The city's schools will remain open during the strike and will be staffed by administrators and substitute teachers, the school district said. But canceled classes for 5,000 preschool children were canceled because the district does not have the staff to take care of them.
Union leaders told reporters they were frustrated with failed talks over the weekend aimed at reaching a deal. Union president Henry Roman said teachers were committed to reaching a deal but said that both sides needed a cooling off period. Another negotiation session is expected Tuesday.
"They need us. They need our labor, they need our minds, they need our talents to really make it happen," lead union negotiator Rob Gould said.
The strike for Denver's more than 4,000 teachers is their first in 25 years. It comes after teachers walked off the job in Arizona and West Virginia last year and Los Angeles teachers went on strike last month.
The Los Angeles teachers ended up getting the same 6 percent raise offered early on by the nation's second-largest school district. However, they also sought and won promises for smaller class sizes and adding more nurses and counselors.
In Denver, the main sticking points in the talks over a contract governing an incentive pay system are lowering bonuses to put more money in teachers' base pay and how to allow teachers to advance in pay based on education and training, the norm in most school districts.
The union pushed for lower bonuses for high-poverty and high-priority schools to free up more money for overall teacher pay and criticized the district for spending too much money on administration. However, the district sees those particular bonuses as key to boosting the academic performance of poor and minority students.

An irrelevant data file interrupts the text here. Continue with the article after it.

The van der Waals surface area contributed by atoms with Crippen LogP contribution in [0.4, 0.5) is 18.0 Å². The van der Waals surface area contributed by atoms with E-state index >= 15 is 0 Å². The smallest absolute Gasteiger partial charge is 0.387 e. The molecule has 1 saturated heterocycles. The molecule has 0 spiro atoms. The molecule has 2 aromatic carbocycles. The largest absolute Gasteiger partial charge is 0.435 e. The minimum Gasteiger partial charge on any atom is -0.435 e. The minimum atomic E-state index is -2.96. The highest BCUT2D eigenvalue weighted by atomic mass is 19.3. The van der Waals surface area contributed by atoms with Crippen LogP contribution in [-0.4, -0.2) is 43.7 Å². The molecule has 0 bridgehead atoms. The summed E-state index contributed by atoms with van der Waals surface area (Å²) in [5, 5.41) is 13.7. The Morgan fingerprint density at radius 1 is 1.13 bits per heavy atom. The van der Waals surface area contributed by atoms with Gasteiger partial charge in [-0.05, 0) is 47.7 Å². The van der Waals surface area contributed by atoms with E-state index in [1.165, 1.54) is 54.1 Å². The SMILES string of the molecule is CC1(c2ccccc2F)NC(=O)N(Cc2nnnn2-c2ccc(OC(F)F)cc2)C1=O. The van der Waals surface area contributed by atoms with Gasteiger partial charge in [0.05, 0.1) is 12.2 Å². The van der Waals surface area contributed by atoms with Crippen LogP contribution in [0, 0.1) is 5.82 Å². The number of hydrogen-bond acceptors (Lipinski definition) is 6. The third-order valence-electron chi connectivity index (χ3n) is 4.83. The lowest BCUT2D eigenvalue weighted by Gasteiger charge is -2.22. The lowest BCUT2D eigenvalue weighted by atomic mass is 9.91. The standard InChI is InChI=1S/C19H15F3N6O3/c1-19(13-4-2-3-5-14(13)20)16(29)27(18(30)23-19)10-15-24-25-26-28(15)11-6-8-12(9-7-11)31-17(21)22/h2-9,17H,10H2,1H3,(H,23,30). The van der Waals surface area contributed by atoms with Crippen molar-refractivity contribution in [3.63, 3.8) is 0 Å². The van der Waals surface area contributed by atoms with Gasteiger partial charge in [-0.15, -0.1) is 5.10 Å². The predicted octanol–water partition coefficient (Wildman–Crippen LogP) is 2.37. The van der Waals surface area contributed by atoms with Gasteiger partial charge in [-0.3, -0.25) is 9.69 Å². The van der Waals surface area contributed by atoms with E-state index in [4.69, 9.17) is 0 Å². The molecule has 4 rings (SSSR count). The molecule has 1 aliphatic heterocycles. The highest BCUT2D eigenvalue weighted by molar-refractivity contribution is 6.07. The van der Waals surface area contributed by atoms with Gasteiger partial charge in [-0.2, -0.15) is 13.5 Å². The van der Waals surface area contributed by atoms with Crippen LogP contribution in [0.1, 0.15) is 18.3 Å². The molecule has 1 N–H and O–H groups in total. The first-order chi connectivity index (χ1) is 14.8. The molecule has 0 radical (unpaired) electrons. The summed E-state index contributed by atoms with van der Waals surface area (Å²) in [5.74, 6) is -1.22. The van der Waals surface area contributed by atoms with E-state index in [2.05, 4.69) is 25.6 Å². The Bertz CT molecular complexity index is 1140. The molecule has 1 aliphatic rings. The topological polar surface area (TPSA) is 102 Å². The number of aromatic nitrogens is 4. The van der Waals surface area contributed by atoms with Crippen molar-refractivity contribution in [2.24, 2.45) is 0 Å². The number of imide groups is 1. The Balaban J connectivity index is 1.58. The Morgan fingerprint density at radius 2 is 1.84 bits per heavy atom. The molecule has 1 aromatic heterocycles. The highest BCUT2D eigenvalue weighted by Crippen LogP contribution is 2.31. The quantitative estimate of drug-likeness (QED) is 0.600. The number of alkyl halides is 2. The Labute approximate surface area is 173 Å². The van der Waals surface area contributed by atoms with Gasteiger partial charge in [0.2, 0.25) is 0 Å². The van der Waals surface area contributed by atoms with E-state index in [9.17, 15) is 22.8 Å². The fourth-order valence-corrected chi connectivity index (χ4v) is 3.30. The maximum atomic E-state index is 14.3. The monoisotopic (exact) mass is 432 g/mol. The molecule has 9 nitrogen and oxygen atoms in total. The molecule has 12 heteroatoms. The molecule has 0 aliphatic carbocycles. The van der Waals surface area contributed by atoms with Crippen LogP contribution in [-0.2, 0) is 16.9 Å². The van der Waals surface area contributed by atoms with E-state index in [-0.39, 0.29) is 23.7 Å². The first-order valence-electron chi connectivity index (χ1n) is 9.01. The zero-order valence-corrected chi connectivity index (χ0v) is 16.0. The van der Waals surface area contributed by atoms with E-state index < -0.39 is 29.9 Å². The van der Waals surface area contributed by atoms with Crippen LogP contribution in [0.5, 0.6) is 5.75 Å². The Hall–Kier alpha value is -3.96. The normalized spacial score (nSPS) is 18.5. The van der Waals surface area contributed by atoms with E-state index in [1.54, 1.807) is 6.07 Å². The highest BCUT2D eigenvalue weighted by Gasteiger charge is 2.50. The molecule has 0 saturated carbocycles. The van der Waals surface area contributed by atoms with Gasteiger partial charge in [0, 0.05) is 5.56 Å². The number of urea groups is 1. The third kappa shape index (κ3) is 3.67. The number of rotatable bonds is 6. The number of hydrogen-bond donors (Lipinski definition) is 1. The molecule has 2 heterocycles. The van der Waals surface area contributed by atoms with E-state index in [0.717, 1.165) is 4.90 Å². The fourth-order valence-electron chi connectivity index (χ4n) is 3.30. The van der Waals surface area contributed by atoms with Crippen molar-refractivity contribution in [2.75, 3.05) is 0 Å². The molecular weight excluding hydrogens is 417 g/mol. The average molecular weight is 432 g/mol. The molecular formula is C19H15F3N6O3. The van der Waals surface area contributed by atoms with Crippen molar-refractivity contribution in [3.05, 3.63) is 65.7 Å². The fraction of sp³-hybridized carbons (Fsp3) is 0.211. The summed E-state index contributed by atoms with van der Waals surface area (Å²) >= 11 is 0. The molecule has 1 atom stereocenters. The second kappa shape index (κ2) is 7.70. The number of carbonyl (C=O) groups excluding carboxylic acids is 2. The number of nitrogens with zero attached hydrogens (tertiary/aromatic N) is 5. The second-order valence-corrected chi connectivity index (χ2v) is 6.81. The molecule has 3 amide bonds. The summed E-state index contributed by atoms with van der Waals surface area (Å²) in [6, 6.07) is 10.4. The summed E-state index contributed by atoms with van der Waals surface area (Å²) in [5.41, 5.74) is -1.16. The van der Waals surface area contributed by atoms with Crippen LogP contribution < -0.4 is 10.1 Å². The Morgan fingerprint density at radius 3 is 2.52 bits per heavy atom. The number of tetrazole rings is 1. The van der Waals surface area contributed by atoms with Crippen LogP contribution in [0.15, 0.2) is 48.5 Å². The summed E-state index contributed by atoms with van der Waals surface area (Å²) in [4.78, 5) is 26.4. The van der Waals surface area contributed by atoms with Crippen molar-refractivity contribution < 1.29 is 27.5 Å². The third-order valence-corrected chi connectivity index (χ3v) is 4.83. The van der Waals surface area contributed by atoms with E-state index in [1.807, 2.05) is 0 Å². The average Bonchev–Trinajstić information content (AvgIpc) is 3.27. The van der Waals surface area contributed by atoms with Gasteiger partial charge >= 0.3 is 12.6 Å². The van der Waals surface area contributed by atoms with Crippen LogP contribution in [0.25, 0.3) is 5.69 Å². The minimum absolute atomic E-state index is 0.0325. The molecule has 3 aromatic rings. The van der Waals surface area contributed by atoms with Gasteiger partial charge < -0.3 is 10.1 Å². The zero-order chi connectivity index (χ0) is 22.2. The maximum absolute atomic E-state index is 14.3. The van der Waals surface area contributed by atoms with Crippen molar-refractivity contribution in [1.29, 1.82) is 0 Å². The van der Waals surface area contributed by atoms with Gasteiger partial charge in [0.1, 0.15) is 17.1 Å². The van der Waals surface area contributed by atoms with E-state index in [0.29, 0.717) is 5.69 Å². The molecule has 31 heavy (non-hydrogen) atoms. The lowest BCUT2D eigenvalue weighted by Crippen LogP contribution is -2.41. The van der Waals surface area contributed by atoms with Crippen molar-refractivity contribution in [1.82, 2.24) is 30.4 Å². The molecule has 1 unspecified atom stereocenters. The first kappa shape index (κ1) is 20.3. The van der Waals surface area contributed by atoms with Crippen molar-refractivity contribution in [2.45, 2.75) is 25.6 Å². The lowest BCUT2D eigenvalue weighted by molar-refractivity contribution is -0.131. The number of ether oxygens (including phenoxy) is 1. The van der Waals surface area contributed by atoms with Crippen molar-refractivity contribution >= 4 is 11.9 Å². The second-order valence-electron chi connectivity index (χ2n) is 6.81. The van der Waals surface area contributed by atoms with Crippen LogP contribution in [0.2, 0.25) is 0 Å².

Some teachers argue that spending money on smaller class sizes and adding support staff, like counselors, is the best way to help disadvantaged students learn and make them good schools for teachers to work in.
Denver teachers say that the non-traditional pay system in the district leads to high turnover, which they say hurts students. They also hope that a win on pay will help them when it comes time to negotiate other issues when their overall contract expires in two years.
The state says a walkout will cost about $400,000 a day and would consume 1 to 2 percent of the district's annual operating budget in about a week. In encouraging both sides to come to an agreement, Gov. Jared Polis has pointed out that this money will no longer be available to help pay teachers once it is spent on the strike.
While teachers in some states are barred from striking, teachers in Colorado have a qualified right to walk off the job. As required by state law, teachers gave notice last month that they planned to strike. But the walkout was put on hold because the school district asked the state to intervene.
The strike was on again after the administration of Polis, a Democrat, decided last week not get involved, believing the positions of both sides were not that far apart.
However, Polis said the state could decide to intervene — and suspend the strike for up to 180 days — if the walkout drags on.
The state does not have the power to impose any deal on either side. But it can try to help the union and school district reach a deal and can require them participate in a fact-finding process.